Since Quentin Tarantino has now been making films for just over 20 years now, his penchant for controversy has waned over the years. I don’t know if that’s a product of people becoming more familiar with Tarantino as a filmmaker (and getting used to his films being very violent) or the fact that media as a whole has grown so much, and that violence being depicted in it has become more of the norm. Are we more desensitized toward violence now than we were 20 years ago? Probably. But Quentin Tarantino can’t be blamed for that, especially in a country that has waged two wars in the past 11 years.
However, some are still quick to blame the filmmaker for the love affair our country has for violence, and I still don’t understand it. While making rounds for the Django Unchained press junket, Tarantino sat down with the UK’s Channel 4 host Krishnan Guru-Murthy to answer questions about the film. You can view the video below, but if you don’t want to sit through all 8 minutes, I’ll sum it up for you below.
Basically, Guru-Murthy asked Tarantino the age-old (at this point) question, does violence in media inspire violence in real life? I understand the question, and why he asked it. Off the tail end of mass shootings at the Dark Knight Rises opening night, and the tragic shooting at Sandy Hook Elementary School, gun violence is THE hottest topic up for debate at the moment. Don’t make a mistake, it’s always a hot topic, especially in a country with 20,000 plus gun deaths a year, but these horrific and surprising shootings have made it a Guns Vs. People debate.
So it’s no surprise that one of our most violent filmmakers is going to be asked about how he thinks his violent films affect our society. The problem is, as mentioned, he has been doing this for 20 years, consistently. He’s never made a light romantic comedy.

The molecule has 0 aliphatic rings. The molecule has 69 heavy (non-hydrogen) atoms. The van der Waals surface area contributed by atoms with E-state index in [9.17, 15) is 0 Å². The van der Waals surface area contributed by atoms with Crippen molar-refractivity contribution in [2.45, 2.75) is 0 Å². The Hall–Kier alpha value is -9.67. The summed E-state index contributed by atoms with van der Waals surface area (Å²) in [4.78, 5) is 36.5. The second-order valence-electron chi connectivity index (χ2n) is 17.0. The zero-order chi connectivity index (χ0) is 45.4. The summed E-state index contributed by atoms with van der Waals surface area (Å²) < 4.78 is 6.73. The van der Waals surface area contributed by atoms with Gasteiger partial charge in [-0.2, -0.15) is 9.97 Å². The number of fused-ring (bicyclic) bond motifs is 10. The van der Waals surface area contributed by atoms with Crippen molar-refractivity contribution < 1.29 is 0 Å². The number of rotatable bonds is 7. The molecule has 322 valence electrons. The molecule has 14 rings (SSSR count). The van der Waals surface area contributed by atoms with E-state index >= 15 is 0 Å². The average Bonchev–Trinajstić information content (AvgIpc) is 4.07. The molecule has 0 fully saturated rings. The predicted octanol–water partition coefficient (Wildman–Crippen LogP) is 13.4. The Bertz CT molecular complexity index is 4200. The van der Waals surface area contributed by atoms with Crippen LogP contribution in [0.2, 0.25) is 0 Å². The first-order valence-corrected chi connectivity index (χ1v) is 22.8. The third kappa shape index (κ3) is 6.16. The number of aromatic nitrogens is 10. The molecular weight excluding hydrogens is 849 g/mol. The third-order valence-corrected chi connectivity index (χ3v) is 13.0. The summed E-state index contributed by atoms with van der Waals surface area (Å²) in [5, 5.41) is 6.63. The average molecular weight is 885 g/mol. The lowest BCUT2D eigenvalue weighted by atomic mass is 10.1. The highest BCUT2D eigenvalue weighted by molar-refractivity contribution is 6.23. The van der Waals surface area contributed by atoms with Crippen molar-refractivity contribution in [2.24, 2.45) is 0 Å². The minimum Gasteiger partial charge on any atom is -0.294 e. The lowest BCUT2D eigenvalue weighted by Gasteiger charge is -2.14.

However, some are still baffled by the fact that Tarantino flat-out refused to answer the question on the basis that he has answered it thousands of times before. Many were more upset at his petulant attitude toward doing so. I think it’s completely justified, because as Tarantino said, this isn’t a debate forum, it’s an advertisement for his movie. He doesn’t want to waste precious promotional time debating an un-winnable debate that he has had many times before. Who can blame him? It’s akin to asking Eminem “Why, as a white man, do you like rap?”. He does. It may not have been the norm when he started out 14 years ago, just like ultra-violent movies might not have been fashionable in 1992. Either way, entertainment is entertainment, relate-able to those who enjoy it in a thousand different ways.
It’s interesting to note that in 1992, murder rates were finally starting to drop noticeably after the crack epidemic of the 1980’s began to slow down , so gun violence was, at the time, arguably the hottest topic. The past 20 years have been rife with other scandals, from a promiscuous President, to two overseas wars, to the financial collapse, American news outlets have kept busy. With the wars becoming old news, the president acting calmly in the face of adversity, and the financial collapse leveling off, I suppose it’s time the media had something to talk about again, and they keep going back to this subject throughout history. Do movies and video games inspire violence?